Revealed in pictures at last: How might of US Army responded to Viet Cong sniper

view gallery VIEW GALLERY

But, despite massive 1970 firepower, they never found him

What would you do if you were a 22-year-old soldier, nine months into a tour of duty fighting for the US in Vietnam, and every night you didn't know if a sniper was going to shoot you in your bed?

For James Speed Hensinger, the answer was to get out his camera.

In April 1970, the compound of the 173rd Airborne Brigade had been receiving sporadic night-time visits from a lone Viet Cong gunman, firing down on the soldiers in their huts with an automatic AK47 rifle.

After a while, James explains: "We were pissed off. We decided to use a 'heavy' response the next time the sniper hit us."

The next night, James set himself up in a guard tower near the perimeter of the camp. Using a 35mm Nikon FTN camera, a camera release and some sand bags for a tripod, he waited.

Sure enough, when darkness fell the lone sniper opened fire. And the US army unleashed hell.

From the left and right, two 7.62mm M60 machine guns peppered the hills with rounds, shooting one red tracer for every four normal bullets.

Down in front of James an M42 Duster open turret tank fired its twin 40mm anti-aircraft guns, with its huge white tracers followed by large explosions.

Finally, this was all supplemented by high explosive shells shot from an M2 Browning .50 caliber machine gun, creating white bursts without tracers.

Using long exposures between 15 seconds and one minute, James was able to capture the action with some breath-taking photographs.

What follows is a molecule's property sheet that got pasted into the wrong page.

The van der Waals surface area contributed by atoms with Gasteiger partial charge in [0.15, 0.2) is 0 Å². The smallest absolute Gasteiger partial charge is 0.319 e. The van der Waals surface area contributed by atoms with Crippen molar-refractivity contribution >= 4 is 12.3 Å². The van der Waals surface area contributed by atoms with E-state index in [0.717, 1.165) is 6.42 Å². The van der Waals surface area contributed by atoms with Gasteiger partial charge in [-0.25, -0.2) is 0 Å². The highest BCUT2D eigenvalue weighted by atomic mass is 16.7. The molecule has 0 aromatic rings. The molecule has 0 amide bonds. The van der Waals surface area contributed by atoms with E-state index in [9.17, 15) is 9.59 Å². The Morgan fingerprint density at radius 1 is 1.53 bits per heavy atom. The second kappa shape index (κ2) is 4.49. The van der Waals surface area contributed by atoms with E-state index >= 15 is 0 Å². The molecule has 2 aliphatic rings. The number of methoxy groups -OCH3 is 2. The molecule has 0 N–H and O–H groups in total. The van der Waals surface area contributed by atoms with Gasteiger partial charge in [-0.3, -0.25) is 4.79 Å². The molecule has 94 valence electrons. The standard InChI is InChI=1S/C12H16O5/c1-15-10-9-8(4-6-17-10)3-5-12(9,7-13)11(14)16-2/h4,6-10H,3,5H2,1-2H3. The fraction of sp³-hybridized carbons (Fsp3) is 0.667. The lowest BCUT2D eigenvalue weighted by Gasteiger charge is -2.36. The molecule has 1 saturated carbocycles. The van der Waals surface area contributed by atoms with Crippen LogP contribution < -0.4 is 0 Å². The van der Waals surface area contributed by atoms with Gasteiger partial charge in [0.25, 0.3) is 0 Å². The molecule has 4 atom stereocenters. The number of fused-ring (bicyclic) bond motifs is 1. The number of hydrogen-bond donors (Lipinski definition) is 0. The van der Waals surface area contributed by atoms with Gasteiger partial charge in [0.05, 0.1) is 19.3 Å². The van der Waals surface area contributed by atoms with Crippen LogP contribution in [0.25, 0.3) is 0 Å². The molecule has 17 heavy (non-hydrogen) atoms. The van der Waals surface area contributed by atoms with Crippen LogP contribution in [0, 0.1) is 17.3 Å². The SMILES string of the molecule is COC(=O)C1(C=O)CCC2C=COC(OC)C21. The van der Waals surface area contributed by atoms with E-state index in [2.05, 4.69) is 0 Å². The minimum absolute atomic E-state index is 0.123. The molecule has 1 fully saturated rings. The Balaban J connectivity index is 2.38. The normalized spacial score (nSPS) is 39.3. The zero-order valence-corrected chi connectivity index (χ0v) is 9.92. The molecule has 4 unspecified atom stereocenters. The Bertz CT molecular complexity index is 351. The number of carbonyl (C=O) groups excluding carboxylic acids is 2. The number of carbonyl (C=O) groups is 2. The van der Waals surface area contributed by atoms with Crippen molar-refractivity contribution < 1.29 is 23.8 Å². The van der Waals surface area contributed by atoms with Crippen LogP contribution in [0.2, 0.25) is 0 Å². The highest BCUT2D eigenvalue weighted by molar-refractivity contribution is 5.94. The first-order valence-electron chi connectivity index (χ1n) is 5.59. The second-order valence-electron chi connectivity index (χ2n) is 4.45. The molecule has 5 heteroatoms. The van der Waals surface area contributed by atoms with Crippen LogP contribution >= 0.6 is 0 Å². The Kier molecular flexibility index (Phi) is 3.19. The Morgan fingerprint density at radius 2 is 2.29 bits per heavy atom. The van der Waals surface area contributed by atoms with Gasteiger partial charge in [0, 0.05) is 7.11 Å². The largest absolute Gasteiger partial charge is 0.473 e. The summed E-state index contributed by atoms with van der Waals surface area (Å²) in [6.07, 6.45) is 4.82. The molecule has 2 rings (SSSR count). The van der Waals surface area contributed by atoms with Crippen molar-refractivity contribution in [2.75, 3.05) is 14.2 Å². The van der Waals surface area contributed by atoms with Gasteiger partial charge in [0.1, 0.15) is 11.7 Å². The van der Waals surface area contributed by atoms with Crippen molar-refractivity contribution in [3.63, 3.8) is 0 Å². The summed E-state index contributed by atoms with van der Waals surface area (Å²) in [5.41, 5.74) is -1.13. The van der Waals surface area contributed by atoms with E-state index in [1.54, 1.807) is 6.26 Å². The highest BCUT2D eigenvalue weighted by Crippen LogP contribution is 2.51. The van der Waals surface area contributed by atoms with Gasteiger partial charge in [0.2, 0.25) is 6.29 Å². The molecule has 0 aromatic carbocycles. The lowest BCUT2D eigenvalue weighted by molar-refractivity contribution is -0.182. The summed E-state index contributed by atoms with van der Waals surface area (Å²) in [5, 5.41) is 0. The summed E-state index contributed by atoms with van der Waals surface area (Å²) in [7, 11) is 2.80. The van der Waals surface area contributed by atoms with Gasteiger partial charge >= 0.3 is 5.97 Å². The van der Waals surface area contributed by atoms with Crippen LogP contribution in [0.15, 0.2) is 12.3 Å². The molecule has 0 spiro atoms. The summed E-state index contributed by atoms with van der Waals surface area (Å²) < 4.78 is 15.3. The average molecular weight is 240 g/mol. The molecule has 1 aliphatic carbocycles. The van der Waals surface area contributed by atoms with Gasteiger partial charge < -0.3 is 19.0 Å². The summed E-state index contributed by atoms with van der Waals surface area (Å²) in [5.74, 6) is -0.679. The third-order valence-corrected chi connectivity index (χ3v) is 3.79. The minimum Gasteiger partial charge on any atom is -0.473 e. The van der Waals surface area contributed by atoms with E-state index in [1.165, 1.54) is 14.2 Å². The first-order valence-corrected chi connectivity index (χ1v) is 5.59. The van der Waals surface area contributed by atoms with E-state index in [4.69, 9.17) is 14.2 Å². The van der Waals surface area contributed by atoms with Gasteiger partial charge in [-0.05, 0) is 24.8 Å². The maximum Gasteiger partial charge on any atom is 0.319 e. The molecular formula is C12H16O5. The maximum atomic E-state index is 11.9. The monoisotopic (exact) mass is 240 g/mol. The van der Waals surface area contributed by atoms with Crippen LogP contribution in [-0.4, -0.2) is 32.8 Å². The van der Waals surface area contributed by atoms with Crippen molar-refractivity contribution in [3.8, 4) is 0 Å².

He had no idea what they would look like when he mailed them home to be developed, and was amazed when he returned from his 12-month tour to find he had brilliantly recorded the power and force of the American response.

James had kept the pictures to himself until now, choosing to release them to the public in celebration of this year's Memorial Day in the US.

And though the 66-year-old from Westminster, Colorado remained an enthusiastic photographer, he has never been a professional, instead going on from the army to careers as a petroleum geologist, Volkswagen mechanic, university librarian, software developer, published author, IT manager, and corporate manager.

And did they ever catch the Viet Cong sniper?

"We sent out patrols during the day," James says, "and found a blood trail one morning. Otherwise, we never found him.

"The rocks on the slope were as big as Volkswagens. It took a very stupid officer to put a pin in the map and say, "Build it [the camp] here."

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